I loved you like there was no tomorrow…
and then one day, there wasn’t.
At 6.43pm on the 13th December 2014, I held you alive for the last time. The very last time that I cradled you alive, the last time I felt the weight of you in my arms. I didn’t know that would be the last time you would hear my voice, I didn’t know those would be the last words that I would ever speak to you; “Goodnight sweetheart, I love you.” I didn’t know that would be forever.
I remember making two promises to you when I held you on my chest for the first time, a bundle of arms and legs and warmth. I remember cupping your tiny little head with my hand, a head covered in the most beautiful dark hair, I remember so well, being scared to touch perfection, a euphoric experience that I can close my eyes and imagine, I remember thinking to myself, wow, after what has been a tumultuous life, I had struck gold. I knew from that moment, it was you, it was you that I had always wanted, it was you that I had always needed, it was you that through the hardest of times I held out for. My prayers had been answered. In that instant, in that moment, that moment of total peace, it was a strange feeling, a love so fierce it burned inside my chest, I promised you in that moment that I would love you with everything I had, that I could ever give, I knew that you were the key to my soul. So I made you that promise. Through the tears, the first words you ever heard your mummy speak, I promised you that I would love you with every ounce of my being, I would give you my heart, my body and my soul. I knew that you were the essence to what made my life meaningful and full of purpose.
The second promise that I made you came from my fear, my fear of being separated from you. After having extensive surgery I knew that in any moment, mummy could be taken away from you. Never having been in good health, having nearly died twice I knew that life was so fragile. The second promise that I made you was to make sure that the last time I saw you, whether that be when I tucked you up at night, when I dropped you off at nursery or when you were older and were off to play football with your friends, would be to tell you that “I love you”. I wanted to know that in case anything ever happened to your mummy that they would always be the last words that I would ever say to you. It wasn’t supposed to be the other way round, it was never supposed to be you. Shortly before you made your ascent to Heaven they found another tumour on mummy’s ovary. After seven surgeries and the tumour’s I have endured, I had never been scared, never had any fear of dying, in that moment, when they found that tumour, I cried, I cried so hard, I collapsed in a heap on the floor, begging daddy to tell me it wasn’t real, the fear that I would be taken away from you, why now? why me? why us? Hadn’t I gone through enough. Life now was perfect.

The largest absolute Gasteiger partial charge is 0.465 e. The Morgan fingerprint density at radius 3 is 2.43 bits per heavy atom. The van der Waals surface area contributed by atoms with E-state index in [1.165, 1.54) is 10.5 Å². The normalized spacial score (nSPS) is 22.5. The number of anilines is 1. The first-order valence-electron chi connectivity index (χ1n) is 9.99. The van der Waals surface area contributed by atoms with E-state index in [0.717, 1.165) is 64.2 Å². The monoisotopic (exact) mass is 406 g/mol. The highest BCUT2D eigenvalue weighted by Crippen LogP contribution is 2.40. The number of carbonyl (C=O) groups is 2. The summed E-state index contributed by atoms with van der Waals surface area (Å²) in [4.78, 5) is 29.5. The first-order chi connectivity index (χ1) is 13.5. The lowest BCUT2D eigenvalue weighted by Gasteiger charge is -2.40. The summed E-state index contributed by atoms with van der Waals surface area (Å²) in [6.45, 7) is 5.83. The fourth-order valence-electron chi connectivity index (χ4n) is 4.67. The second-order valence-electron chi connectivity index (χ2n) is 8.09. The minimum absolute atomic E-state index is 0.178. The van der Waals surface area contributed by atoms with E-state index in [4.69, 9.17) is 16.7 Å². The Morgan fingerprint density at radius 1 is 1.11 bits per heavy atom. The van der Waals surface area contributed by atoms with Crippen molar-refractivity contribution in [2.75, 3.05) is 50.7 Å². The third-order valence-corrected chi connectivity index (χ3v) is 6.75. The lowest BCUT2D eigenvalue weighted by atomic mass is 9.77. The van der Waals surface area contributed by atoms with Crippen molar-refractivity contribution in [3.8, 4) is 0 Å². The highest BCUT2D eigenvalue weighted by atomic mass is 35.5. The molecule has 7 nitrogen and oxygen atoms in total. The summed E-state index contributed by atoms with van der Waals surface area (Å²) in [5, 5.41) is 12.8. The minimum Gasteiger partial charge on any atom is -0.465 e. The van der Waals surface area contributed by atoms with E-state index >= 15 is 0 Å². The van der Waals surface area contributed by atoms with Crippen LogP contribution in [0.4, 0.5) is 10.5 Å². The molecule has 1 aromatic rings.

Then a few days later I whispered those words, what were to be those final words “Goodnight sweetheart, I love you.” I didn’t know that it would be forever. I kept my promises, I still keep my promises. I still love you with everything I have to give, and I still kiss your little bear goodnight and blow a kiss to the stars and say “Goodnight sweetheart, I love you.”
On the morning of December 14th 2014 I climbed out of bed and made my way into your room, I opened the door, I didn’t have my glasses on, the blackout blinds not letting any light in, I crept round to the side of your cot and I stoked your cheek. A chubby little cheek, warm to my touch, but you did not stir. I knelt down, put my arm through the bars of your cot, I stroked your arm, it was cool, I didn’t think too much of that, you slept in a sleeping bag with your arms out, and because you’d been poorly you had a vest on rather than a onesie. Still you didn’t stir. I stood, I stroked your side, you were stiff, your whole body moved with the motion of my hand, I turned, opened the curtains and blind and then I saw you. Your eyes cutting straight through me, I will never forget that moment, those words, “he’s dead, Paul he’s not breathing, Paul”. I ran to get the phone, I called the ambulance, daddy lifted you out of your cot and placed you on the floor, you were gone, we knew, your little arms and legs not moving. As I screamed down the phone, the operator calmly talked us through CPR, with every compression, I begged, I screamed, as I tilted your head back, I saw your chest rise and fall with every breath I gave you. You didn’t wake. You didn’t move. The paramedics arrived, they tried in vain, the chest compression’s they administered were so hard on your little body, I wailed at the shoulder of the paramedic as his hands scooped your body in his grip, desperately trying to pump life back into you. And then, those words, the most crippling words that any parent will ever hear, “I’m sorry my love, but he’s gone.”